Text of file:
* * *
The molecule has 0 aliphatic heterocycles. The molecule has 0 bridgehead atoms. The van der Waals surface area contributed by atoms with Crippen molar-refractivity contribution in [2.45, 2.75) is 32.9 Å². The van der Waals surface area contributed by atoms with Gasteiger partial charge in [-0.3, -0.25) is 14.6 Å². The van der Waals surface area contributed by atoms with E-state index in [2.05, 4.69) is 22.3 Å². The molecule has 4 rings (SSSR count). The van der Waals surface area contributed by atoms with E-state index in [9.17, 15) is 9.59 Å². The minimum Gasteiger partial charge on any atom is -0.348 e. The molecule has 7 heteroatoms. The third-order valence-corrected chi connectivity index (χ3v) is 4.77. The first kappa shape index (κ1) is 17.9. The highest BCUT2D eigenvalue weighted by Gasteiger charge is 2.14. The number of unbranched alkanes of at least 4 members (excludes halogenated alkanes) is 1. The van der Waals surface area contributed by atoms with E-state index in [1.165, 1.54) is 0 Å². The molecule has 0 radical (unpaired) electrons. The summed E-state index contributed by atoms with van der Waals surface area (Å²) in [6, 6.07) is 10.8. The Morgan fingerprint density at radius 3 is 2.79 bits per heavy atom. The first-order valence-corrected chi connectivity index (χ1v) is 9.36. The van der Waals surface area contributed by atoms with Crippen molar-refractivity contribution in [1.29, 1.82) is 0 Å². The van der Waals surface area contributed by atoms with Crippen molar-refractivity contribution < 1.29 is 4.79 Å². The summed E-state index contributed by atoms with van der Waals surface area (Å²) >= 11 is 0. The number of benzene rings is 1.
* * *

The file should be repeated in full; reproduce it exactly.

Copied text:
The molecule has 0 aliphatic heterocycles. The molecule has 0 bridgehead atoms. The van der Waals surface area contributed by atoms with Crippen molar-refractivity contribution in [2.45, 2.75) is 32.9 Å². The van der Waals surface area contributed by atoms with Gasteiger partial charge in [-0.3, -0.25) is 14.6 Å². The van der Waals surface area contributed by atoms with E-state index in [2.05, 4.69) is 22.3 Å². The molecule has 4 rings (SSSR count). The van der Waals surface area contributed by atoms with E-state index in [9.17, 15) is 9.59 Å². The minimum Gasteiger partial charge on any atom is -0.348 e. The molecule has 7 heteroatoms. The third-order valence-corrected chi connectivity index (χ3v) is 4.77. The first kappa shape index (κ1) is 17.9. The highest BCUT2D eigenvalue weighted by Gasteiger charge is 2.14. The number of unbranched alkanes of at least 4 members (excludes halogenated alkanes) is 1. The van der Waals surface area contributed by atoms with E-state index in [1.165, 1.54) is 0 Å². The molecule has 0 radical (unpaired) electrons. The summed E-state index contributed by atoms with van der Waals surface area (Å²) in [6, 6.07) is 10.8. The Morgan fingerprint density at radius 3 is 2.79 bits per heavy atom. The first-order valence-corrected chi connectivity index (χ1v) is 9.36. The van der Waals surface area contributed by atoms with Crippen molar-refractivity contribution in [1.29, 1.82) is 0 Å². The van der Waals surface area contributed by atoms with Crippen molar-refractivity contribution < 1.29 is 4.79 Å². The summed E-state index contributed by atoms with van der Waals surface area (Å²) >= 11 is 0. The number of benzene rings is 1.